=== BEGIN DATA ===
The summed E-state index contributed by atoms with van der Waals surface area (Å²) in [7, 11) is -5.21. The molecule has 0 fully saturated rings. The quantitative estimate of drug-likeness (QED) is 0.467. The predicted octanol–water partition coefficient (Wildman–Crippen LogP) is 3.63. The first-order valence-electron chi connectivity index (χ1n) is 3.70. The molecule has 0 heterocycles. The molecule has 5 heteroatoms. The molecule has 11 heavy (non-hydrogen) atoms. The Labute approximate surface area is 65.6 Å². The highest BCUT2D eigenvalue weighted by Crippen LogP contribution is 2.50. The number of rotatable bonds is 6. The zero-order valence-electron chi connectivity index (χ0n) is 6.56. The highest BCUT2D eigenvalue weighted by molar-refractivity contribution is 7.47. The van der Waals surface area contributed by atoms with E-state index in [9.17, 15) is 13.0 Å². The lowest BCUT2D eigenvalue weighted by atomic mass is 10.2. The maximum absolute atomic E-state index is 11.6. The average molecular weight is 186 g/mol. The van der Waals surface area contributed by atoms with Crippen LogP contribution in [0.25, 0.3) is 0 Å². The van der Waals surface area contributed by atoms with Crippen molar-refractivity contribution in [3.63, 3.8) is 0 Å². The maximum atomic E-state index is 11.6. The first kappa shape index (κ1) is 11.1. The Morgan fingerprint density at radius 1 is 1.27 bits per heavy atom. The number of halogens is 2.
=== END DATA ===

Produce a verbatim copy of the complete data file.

The summed E-state index contributed by atoms with van der Waals surface area (Å²) in [7, 11) is -5.21. The molecule has 0 fully saturated rings. The quantitative estimate of drug-likeness (QED) is 0.467. The predicted octanol–water partition coefficient (Wildman–Crippen LogP) is 3.63. The first-order valence-electron chi connectivity index (χ1n) is 3.70. The molecule has 0 heterocycles. The molecule has 5 heteroatoms. The molecule has 11 heavy (non-hydrogen) atoms. The Labute approximate surface area is 65.6 Å². The highest BCUT2D eigenvalue weighted by Crippen LogP contribution is 2.50. The number of rotatable bonds is 6. The zero-order valence-electron chi connectivity index (χ0n) is 6.56. The highest BCUT2D eigenvalue weighted by molar-refractivity contribution is 7.47. The van der Waals surface area contributed by atoms with E-state index in [9.17, 15) is 13.0 Å². The lowest BCUT2D eigenvalue weighted by atomic mass is 10.2. The maximum absolute atomic E-state index is 11.6. The average molecular weight is 186 g/mol. The van der Waals surface area contributed by atoms with Crippen LogP contribution in [0.25, 0.3) is 0 Å². The van der Waals surface area contributed by atoms with Crippen molar-refractivity contribution in [3.63, 3.8) is 0 Å². The maximum atomic E-state index is 11.6. The first kappa shape index (κ1) is 11.1. The Morgan fingerprint density at radius 1 is 1.27 bits per heavy atom. The number of halogens is 2.